MEMPHIS, Tenn. — A 7-year partnership between Shelby County Schools and the non-profit, Porter-Leath is over.
Porter-Leath served hundreds of families with preschoolers in the Shelby County school district, but on June 30, the partnership will end.
The main argument is about how money from the federal Head Start grant is spent.
Both SCS and Porter-Leath feel like the other is spending too much money on administrators instead of students and programs.
Meanwhile, Senior Vice President of Early Childhood Services, Karen Harrell, worries about the students and teachers who this change will impact.
“The initial reaction is one of shock, one of devastation and disappointment,” said Harrell.
Harrell said the nonprofit told SCS about its concerns with receiving less grant money.
In a news release, Porter-Leath claims the Head Start grant has fallen $701,000 while SCS’s budget for the Head Start grant increased $4.5 million.
For context, the Head Start grant is a federal program that helps with school readiness for students ages 0-5.
Porter-Leath said SCS is shorting services and resources for families.
“It’s definitely going to impact, unfortunately, our children and families will be a casualty in the situation,” said Harrell.
Harrell argues SCS violated the Head Start grant program by treating Porter-Leath as a contractor, allowing them to provide more services than originally agreed to.
FOX13 was told the non-profit did not receive money for the extra services.
“I can’t speak to claims that SCS has been out of compliance historically, but I will say in regards to staying in compliance with the grant, there has always been corrective action that was taken,” said SCS spokesperson Jerica Phillips.
Phillips argues Porter-Leath wanted more money for fewer services. She claims the nonprofit is using more of the money for administrators.
“There is a salary cap for administration, and we understand their CEO to be above the salary cap, and so by bringing those things to their attention around the fact that we would be out of compliance to provide additional funding, we wanted to ensure that they were aware and that we would not be willing to move forward with any additional compliance challenges,” said Phillips.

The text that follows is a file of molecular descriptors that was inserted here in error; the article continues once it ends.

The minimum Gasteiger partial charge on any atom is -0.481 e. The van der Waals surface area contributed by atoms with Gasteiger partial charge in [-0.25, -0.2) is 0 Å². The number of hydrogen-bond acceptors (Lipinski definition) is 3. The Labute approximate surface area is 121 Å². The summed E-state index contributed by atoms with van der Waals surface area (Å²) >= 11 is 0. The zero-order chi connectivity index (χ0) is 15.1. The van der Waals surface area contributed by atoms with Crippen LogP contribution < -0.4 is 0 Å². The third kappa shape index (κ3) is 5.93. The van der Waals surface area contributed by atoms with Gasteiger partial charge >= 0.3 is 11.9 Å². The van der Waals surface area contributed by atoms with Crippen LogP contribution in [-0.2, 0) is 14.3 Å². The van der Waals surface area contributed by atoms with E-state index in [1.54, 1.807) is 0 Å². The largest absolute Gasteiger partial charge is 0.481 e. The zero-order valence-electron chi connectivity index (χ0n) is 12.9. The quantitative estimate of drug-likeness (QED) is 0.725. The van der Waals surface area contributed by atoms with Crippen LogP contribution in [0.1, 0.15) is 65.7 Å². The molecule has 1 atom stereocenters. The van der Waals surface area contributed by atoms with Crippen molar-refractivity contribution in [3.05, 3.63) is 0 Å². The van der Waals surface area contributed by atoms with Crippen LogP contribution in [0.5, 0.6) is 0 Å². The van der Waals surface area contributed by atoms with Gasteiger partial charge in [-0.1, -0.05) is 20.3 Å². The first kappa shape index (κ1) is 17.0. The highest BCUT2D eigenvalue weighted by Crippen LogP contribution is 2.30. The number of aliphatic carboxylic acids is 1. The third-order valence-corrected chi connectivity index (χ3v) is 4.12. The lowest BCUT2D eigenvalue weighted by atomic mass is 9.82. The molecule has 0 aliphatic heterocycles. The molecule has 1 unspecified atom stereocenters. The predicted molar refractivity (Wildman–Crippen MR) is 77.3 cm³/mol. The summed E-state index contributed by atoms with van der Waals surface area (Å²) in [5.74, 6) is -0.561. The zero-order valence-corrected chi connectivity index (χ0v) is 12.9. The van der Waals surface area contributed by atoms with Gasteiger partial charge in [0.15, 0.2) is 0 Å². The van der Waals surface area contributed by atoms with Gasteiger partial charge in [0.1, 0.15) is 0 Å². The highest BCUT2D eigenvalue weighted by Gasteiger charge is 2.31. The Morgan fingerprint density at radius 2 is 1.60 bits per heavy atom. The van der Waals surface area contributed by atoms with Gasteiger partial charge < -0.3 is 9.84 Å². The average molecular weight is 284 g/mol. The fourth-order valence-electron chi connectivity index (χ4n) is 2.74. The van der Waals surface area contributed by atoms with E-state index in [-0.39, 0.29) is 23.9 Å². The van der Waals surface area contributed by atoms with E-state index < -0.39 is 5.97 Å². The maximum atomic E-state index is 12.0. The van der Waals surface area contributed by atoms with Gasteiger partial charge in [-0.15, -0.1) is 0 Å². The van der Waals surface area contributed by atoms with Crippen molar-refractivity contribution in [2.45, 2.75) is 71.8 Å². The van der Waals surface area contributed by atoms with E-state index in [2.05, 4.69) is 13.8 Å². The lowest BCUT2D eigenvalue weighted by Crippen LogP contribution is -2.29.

Phillips also argues programming costs increased to meet federal compliance and provide services for remote learning, wrap-around support to families, playground equipment, and more.
She said Porter-Leath’s contribution is appreciated, but now it’s time to move on.
“Sometimes there has to be change,” said Phillips. “Change is difficult, but certainly again, when you’ve had a long-standing partnership, it’s not always easy to walk away.”
Four of the Porter-Leath schools are owned by SCS.
FOX13 asked SCS what will happen to the staff there, and Phillips said HR will be available to speak with them for future opportunities.
Monday, June 14, during the Shelby County Board of Education Academic Performance Committee meeting, Superintendent Dr. Joris M. Ray and District leaders clarified facts regarding claims about Porter-Leath’s expiring contract.
“Memphis-Shelby County Schools has a responsibility to meet a higher standard to serve children,” said Superintendent Dr. Joris M. Ray. “We must be good stewards of taxpayer dollars and ensure ALL federally funded programs are not jeopardized by non-compliance. Essentially, Porter-Leath was asking for more money at the top for administration and not in the classroom. While this is not the outcome we anticipated, it does NOT change our mission to provide high-quality instruction and support.”
You can watch the full presentation here.
You can read the Superintendent’s full transcript here.
These discussions follow Friday, June 11’s announcement of failed negotiations for Pre-K services for the District.
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